## Signals Energy of 2 signals - Integral limits correct?

If signals x(t) and y(t) are orthogonal and if z(t) = x(t) + y(t) then
E_{z} = E_{x} + E_{y}:

Proof:

$$E_{z} => \int^{\infty}_{-\infty} {(x(t) + y(t))^{2}} dt => \int {(x(t) + y(t))^{2}}^{2} dt => \int (x^{2}(t)) + \int(y^{2}(t))dt + \int x(t)y(t)dt => E_{x} + E_{y}$$

because $$\int x(t)y(t)dt$$ = 0 because of integration by parts:

u = x(t) dv/dt = y(t)
u' = dx/dt, v = $$frac{y^{2}(t)}{2}$$

so $$x(t)\frac{y^{2}(t)}{2} - \int {\frac{y^{2}(t)}{2}\frac{dx}{dt}}dt$$
$$x(t)\frac{y^{2}(t)}{2} - \int {\frac{y^{2}(t)}{2}}dx$$
we can treat y^2(t) as a constant so:

$$x(t)\frac{y^{2}(t)}{2} - \int^{\infty}_{-\infty} {\frac{y^{2}(t)}{2}}dx$$
$$x(t)\frac{y^{2}(t)}{2} - } [{\frac{y^{2}(t)x}{2}}]^{\infty t}_{-\infty t}$$

but the problem is that the limits were destined for integrating with respect to time. I'm not integrating with respect to x.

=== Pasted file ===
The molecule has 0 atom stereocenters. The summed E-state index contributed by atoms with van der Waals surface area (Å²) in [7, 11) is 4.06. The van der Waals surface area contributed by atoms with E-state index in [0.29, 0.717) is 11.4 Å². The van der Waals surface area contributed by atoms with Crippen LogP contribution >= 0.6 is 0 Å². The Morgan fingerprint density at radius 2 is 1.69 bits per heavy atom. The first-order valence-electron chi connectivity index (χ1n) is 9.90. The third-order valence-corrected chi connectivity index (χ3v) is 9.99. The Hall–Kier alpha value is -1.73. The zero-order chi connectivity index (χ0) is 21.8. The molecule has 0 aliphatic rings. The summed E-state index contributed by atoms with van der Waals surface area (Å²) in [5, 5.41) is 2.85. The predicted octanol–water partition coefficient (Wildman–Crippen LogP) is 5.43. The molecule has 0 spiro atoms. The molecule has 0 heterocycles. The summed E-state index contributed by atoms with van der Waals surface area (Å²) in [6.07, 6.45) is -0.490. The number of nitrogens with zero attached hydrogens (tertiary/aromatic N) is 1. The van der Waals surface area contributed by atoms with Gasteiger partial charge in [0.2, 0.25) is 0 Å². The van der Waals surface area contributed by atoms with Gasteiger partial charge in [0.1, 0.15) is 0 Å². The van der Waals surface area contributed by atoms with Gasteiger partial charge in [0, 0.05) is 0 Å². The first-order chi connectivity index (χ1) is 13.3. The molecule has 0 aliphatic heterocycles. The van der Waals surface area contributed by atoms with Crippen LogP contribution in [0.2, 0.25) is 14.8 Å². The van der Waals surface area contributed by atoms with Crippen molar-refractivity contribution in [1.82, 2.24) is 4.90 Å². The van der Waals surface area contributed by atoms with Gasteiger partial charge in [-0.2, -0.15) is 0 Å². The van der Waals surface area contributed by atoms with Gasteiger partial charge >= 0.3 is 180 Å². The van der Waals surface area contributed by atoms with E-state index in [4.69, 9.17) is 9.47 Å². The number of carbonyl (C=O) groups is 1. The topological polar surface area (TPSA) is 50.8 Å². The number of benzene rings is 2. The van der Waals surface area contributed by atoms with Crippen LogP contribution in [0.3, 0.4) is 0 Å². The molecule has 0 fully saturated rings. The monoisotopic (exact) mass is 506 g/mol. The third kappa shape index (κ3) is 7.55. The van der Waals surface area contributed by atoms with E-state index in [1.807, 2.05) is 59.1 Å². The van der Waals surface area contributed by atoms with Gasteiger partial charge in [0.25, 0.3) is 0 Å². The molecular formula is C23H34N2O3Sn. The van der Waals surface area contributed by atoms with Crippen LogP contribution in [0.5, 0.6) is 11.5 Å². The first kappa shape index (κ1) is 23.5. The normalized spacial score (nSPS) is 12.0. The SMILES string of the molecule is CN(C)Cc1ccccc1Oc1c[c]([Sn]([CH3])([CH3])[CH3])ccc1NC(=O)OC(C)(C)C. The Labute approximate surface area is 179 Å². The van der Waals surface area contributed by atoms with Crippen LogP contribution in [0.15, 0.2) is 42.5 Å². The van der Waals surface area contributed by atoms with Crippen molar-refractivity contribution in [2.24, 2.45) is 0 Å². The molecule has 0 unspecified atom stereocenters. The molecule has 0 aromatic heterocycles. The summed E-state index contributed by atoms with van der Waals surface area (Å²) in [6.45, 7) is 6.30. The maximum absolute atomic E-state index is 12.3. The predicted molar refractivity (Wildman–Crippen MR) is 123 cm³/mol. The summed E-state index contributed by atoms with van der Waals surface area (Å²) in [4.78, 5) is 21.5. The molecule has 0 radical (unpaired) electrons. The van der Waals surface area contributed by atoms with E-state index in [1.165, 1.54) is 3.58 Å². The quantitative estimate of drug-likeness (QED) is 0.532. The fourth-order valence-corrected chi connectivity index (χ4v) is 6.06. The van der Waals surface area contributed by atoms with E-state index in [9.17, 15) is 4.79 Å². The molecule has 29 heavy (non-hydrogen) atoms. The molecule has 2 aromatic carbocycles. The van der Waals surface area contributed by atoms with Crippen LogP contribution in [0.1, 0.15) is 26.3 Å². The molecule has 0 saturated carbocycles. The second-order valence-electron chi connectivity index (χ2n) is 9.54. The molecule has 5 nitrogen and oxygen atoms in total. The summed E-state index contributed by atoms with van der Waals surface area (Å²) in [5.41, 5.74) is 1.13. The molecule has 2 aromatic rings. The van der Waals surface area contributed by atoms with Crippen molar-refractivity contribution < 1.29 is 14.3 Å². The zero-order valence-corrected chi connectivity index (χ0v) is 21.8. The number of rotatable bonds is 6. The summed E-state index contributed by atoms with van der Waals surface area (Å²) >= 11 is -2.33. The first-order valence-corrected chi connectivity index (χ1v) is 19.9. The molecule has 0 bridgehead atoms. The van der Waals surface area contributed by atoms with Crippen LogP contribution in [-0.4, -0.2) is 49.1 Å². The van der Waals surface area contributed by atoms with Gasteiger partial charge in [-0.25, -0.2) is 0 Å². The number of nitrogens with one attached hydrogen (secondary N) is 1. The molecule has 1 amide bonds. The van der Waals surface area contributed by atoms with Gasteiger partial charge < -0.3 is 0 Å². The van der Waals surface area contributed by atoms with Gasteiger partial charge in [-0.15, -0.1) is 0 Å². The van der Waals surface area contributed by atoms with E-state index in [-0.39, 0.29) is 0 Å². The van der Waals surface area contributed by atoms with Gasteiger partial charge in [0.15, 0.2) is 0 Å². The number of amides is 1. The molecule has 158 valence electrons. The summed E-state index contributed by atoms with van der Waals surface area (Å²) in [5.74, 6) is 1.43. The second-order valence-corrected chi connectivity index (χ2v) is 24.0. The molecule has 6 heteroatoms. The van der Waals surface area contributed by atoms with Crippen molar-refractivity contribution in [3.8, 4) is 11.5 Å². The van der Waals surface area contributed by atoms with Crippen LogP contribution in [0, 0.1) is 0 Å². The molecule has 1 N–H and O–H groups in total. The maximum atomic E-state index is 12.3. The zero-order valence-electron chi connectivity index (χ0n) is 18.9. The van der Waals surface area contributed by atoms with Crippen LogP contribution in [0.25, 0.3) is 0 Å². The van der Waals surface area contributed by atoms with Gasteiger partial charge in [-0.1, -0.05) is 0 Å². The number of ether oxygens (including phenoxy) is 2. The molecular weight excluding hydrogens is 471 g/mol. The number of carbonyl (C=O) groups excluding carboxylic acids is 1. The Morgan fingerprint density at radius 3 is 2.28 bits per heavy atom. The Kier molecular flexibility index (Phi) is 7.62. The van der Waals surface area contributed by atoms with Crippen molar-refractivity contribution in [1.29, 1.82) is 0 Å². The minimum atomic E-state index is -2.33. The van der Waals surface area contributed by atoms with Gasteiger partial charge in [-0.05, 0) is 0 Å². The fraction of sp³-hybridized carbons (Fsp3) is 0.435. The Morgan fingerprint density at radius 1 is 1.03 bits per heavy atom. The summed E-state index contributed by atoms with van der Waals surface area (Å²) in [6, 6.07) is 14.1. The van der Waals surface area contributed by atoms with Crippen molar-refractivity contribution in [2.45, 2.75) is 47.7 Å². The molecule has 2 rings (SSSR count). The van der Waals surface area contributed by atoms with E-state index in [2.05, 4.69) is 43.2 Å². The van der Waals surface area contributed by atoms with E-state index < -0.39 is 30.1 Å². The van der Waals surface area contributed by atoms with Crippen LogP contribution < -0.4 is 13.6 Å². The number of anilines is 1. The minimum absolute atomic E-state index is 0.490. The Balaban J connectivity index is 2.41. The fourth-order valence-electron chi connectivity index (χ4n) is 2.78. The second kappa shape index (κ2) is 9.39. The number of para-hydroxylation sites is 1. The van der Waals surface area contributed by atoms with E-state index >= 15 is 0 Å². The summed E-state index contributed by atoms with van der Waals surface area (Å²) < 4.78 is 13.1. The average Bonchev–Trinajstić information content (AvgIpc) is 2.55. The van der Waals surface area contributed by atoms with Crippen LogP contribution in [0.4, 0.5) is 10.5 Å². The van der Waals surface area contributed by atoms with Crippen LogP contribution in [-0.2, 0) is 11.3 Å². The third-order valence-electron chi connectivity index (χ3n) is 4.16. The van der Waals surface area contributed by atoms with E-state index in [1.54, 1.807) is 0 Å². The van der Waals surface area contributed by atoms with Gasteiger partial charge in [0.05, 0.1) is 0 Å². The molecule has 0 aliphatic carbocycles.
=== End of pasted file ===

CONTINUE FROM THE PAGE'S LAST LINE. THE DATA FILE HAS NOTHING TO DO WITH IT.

Any suggestions?
Thanks
Thomas
 PhysOrg.com science news on PhysOrg.com >> King Richard III found in 'untidy lozenge-shaped grave'>> Google Drive sports new view and scan enhancements>> Researcher admits mistakes in stem cell study
 Recognitions: Homework Help Science Advisor The integral of x(t)y(t) isn't zero because of some bogus 'integration by parts' argument. It's zero because that's what 'orthogonal' means.
 Ofcourse! Execellent. May I ask, out of interest alone what the integral of x(t)y(t) with respect to t should be? Thanks Thomas

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